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Course: MCAT > Unit 1

Lesson 1: Critical analysis and reasoning skills (CARS) practice questions

Buddhism and pessimism


In the present essay, I understand philosophy as an “immanent practice,” which is found in the work of the French philosopher Gilles Deleuze. This practice is contrary to a philosophy that aims at something transcendental – beyond or above life. “[T]hought is creation, not will to truth,” writes Deleuze.
Seen in this light, Buddhism is not a philosophy, in the sense that it operates with trans-empirical states of being: the divine or a God. A Buddhist is one who has woken up or who experiences an enlightened consciousness. The thinking and practices in Buddhism, therefore, are controlled by will to truth, i.e., by the demands of this “God” or the reality of an “enlightened consciousness.” On the other hand, a pessimist claims that suffering is the “immediate object of our life … evil is precisely that which is positive,” as philosopher Arthur Schopenhauer writes. He continues, “… all happiness and satisfaction, is negative, that is, the mere elimination of a desire and the ending of a pain.” Happiness is the absence of the positive element, i.e., pain. Thus, pessimism corresponds with Buddhism, since the latter also claims that life is suffering.
The tragedy is where the pessimist and the Buddhist part. The Buddhist believes that one can find happiness if one follows the teaching of the Buddha; the pessimist does not share such a belief. However, regardless of the similarities and differences, I question the underlying premises of both Buddhism and pessimism: whether all human beings really seek a predefined meaning; whether the main object of life really is suffering per se – and, if so, whether this suffering might be overcome by referring to a higher form of reality. For a simple example, why should the feeling of pain and suffering be more authentic than the feelings of joy and happiness? The problem is metaphysical. My thesis is that a religion (or a rigid pessimistic philosophy), in general, is less receptive, less open; that it encourages less vulnerability and awareness, because of its embedded “will to truth.” Philosopher Deleuze would say, “We write only at the frontiers of our knowledge, at the border which separates our knowledge from our ignorance and transforms the one into the other.” In other words, philosophy as presented here becomes an a posteriori test of what is in the midst of coming into being.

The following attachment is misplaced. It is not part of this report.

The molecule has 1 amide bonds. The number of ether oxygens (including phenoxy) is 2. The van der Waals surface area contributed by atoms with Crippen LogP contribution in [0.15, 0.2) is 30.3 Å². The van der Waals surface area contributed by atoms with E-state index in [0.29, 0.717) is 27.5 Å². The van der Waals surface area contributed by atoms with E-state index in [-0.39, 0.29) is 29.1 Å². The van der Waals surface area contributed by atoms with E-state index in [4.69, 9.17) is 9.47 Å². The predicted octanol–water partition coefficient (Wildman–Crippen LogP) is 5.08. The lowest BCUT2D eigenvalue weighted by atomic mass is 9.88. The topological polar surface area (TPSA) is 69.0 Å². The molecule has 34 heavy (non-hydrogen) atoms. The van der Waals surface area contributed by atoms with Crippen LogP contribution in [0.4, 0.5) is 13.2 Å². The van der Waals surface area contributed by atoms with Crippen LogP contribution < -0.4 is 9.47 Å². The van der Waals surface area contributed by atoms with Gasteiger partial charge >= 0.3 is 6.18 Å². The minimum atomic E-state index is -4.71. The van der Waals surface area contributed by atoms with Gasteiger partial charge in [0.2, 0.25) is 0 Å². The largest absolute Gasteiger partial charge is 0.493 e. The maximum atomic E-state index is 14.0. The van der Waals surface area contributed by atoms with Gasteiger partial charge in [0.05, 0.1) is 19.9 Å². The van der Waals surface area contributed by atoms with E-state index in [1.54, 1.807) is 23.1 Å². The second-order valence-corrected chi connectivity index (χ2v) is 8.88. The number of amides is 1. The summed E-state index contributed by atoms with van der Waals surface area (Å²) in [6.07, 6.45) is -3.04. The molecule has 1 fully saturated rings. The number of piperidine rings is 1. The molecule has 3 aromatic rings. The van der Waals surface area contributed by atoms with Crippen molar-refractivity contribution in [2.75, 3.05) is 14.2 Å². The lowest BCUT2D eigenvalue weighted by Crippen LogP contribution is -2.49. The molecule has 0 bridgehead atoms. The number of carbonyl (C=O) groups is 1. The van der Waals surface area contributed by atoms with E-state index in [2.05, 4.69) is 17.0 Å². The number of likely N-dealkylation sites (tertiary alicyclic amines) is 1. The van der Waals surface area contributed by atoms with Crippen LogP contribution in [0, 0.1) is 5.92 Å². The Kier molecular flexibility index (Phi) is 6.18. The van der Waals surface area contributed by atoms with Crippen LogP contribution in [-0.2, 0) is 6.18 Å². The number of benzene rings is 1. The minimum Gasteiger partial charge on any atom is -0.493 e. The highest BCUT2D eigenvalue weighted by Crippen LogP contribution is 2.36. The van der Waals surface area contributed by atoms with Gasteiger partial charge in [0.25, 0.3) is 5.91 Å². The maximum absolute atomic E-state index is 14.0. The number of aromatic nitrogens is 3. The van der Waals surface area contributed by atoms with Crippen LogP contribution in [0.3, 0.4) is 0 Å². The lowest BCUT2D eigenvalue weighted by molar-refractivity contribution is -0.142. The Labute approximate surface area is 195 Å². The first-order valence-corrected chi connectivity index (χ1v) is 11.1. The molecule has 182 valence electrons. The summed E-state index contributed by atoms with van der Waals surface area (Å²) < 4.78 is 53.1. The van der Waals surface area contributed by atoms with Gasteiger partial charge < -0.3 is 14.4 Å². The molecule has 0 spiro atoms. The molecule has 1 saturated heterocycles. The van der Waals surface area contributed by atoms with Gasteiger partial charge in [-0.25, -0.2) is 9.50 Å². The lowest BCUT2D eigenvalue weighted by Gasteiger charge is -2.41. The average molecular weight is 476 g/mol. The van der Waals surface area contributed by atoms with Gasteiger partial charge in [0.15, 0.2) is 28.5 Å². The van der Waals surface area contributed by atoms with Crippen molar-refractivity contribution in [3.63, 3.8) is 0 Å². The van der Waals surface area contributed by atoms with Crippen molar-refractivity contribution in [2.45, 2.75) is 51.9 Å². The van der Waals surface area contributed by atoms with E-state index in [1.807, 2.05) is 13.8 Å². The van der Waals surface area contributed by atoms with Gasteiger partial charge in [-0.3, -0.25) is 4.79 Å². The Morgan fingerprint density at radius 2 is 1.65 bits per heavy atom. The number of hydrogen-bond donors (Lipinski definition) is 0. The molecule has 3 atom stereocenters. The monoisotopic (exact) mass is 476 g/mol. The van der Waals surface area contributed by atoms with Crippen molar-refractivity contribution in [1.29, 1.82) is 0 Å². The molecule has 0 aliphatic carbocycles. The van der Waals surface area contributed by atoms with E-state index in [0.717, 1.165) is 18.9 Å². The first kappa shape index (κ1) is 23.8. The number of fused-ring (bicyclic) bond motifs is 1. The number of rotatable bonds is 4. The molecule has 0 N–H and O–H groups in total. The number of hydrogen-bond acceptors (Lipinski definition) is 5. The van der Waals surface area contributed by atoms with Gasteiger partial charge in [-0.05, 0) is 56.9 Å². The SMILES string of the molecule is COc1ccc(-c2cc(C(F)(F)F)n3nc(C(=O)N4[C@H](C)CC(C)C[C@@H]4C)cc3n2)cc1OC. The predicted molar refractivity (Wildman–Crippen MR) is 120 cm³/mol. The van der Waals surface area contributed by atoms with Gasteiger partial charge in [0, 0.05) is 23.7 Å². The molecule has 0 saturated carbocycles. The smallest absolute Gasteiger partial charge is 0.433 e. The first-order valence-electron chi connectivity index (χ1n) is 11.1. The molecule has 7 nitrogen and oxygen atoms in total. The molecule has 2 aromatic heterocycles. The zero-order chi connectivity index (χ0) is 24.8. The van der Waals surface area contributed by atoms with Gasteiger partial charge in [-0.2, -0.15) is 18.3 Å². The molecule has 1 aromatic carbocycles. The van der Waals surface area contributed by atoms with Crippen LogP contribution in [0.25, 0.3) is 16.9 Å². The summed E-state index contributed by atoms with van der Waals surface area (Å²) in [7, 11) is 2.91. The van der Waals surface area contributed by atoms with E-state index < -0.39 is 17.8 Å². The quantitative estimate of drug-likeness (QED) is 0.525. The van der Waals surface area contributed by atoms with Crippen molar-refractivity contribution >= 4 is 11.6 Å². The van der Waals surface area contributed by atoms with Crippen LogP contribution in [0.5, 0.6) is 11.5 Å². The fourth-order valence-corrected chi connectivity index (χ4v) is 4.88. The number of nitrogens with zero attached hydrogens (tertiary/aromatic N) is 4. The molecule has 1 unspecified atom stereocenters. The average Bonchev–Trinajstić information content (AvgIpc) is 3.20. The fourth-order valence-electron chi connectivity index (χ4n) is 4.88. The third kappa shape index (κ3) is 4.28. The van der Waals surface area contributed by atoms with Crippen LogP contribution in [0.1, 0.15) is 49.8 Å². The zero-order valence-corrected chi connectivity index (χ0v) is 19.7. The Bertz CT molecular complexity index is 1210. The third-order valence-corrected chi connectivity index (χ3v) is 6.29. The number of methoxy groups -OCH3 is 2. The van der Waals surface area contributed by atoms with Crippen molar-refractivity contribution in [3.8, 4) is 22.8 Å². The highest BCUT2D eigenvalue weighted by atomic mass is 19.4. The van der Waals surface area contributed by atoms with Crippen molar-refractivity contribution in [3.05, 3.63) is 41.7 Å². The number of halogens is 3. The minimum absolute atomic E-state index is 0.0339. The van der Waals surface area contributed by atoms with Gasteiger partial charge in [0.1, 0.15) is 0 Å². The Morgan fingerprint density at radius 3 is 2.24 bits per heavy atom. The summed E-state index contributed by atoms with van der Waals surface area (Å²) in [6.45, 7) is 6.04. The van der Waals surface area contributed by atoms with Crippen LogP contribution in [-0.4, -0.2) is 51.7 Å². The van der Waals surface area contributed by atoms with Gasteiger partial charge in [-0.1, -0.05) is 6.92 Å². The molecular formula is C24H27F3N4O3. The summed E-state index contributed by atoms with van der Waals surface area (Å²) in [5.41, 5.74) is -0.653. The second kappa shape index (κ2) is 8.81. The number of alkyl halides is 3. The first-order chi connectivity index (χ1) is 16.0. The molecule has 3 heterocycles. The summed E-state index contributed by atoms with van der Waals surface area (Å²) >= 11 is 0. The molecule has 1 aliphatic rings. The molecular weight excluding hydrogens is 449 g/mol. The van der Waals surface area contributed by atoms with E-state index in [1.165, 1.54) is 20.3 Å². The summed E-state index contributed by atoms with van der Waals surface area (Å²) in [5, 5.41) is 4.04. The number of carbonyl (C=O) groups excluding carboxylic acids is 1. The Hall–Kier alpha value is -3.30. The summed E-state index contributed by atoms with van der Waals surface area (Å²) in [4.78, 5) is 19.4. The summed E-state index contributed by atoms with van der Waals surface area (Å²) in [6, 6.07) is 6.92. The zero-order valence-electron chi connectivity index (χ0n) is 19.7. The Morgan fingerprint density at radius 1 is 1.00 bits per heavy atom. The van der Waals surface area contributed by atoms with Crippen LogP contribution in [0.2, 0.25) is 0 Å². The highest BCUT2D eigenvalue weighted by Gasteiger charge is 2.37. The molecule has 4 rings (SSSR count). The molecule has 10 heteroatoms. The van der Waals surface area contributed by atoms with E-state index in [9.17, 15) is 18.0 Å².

An immanent philosophy as presented here, therefore, is open to what – at the present moment – is outside our experience or system of knowledge. It questions its ignorance in order to know more, but it does not claim that another world exists before it encounters this world. “By and large, it is painful to think,” says philosopher Arne Næss, which is not the same as saying that life is painful per se. It is painful to be confronted with one’s ignorance. It is, therefore, through questioning that one moves beyond pessimism and Buddhism and becomes a philosopher. The philosophical creation begins with inventing a problem. This questioning is missing in pessimism and Buddhism, because both apparently know what is true and not true. A true detective does not exclude anything; he remains open to whatever. He questions what he does not know. Thus, the invention of a problem activates the creation of new solutions. The mystery is only a mystery due to one’s ignorance. The philosopher (or true detective) questions his or her ignorance.
Which of the following scenarios would the author say is LEAST similar to engaging in “immanent practice” as discussed in paragraph 1? An individual who:
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